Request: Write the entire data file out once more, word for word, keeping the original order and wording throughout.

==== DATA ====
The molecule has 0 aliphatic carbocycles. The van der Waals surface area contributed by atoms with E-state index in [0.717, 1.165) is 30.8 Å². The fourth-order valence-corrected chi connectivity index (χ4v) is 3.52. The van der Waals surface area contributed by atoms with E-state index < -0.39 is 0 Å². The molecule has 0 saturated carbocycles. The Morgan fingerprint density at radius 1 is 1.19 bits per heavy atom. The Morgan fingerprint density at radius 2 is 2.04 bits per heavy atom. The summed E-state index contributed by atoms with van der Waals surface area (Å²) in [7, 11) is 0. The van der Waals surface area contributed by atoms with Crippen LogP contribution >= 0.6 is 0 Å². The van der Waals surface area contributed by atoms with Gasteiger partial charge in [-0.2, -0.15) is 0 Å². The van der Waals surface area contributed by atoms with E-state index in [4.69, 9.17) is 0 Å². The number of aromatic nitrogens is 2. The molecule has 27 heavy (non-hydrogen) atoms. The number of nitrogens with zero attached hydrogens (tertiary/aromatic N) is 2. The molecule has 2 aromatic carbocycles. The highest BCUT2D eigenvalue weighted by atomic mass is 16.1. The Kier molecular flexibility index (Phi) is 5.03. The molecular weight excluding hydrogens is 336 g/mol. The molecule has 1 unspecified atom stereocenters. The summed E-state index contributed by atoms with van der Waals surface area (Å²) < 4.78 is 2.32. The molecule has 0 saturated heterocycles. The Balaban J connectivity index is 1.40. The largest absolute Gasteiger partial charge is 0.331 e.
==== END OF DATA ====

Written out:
The molecule has 0 aliphatic carbocycles. The van der Waals surface area contributed by atoms with E-state index in [0.717, 1.165) is 30.8 Å². The fourth-order valence-corrected chi connectivity index (χ4v) is 3.52. The van der Waals surface area contributed by atoms with E-state index < -0.39 is 0 Å². The molecule has 0 saturated carbocycles. The Morgan fingerprint density at radius 1 is 1.19 bits per heavy atom. The Morgan fingerprint density at radius 2 is 2.04 bits per heavy atom. The summed E-state index contributed by atoms with van der Waals surface area (Å²) in [7, 11) is 0. The van der Waals surface area contributed by atoms with Crippen LogP contribution >= 0.6 is 0 Å². The van der Waals surface area contributed by atoms with Gasteiger partial charge in [-0.2, -0.15) is 0 Å². The van der Waals surface area contributed by atoms with E-state index in [4.69, 9.17) is 0 Å². The number of aromatic nitrogens is 2. The molecule has 27 heavy (non-hydrogen) atoms. The number of nitrogens with zero attached hydrogens (tertiary/aromatic N) is 2. The molecule has 2 aromatic carbocycles. The highest BCUT2D eigenvalue weighted by atomic mass is 16.1. The Kier molecular flexibility index (Phi) is 5.03. The molecular weight excluding hydrogens is 336 g/mol. The molecule has 1 unspecified atom stereocenters. The summed E-state index contributed by atoms with van der Waals surface area (Å²) < 4.78 is 2.32. The molecule has 0 saturated heterocycles. The Balaban J connectivity index is 1.40. The largest absolute Gasteiger partial charge is 0.331 e.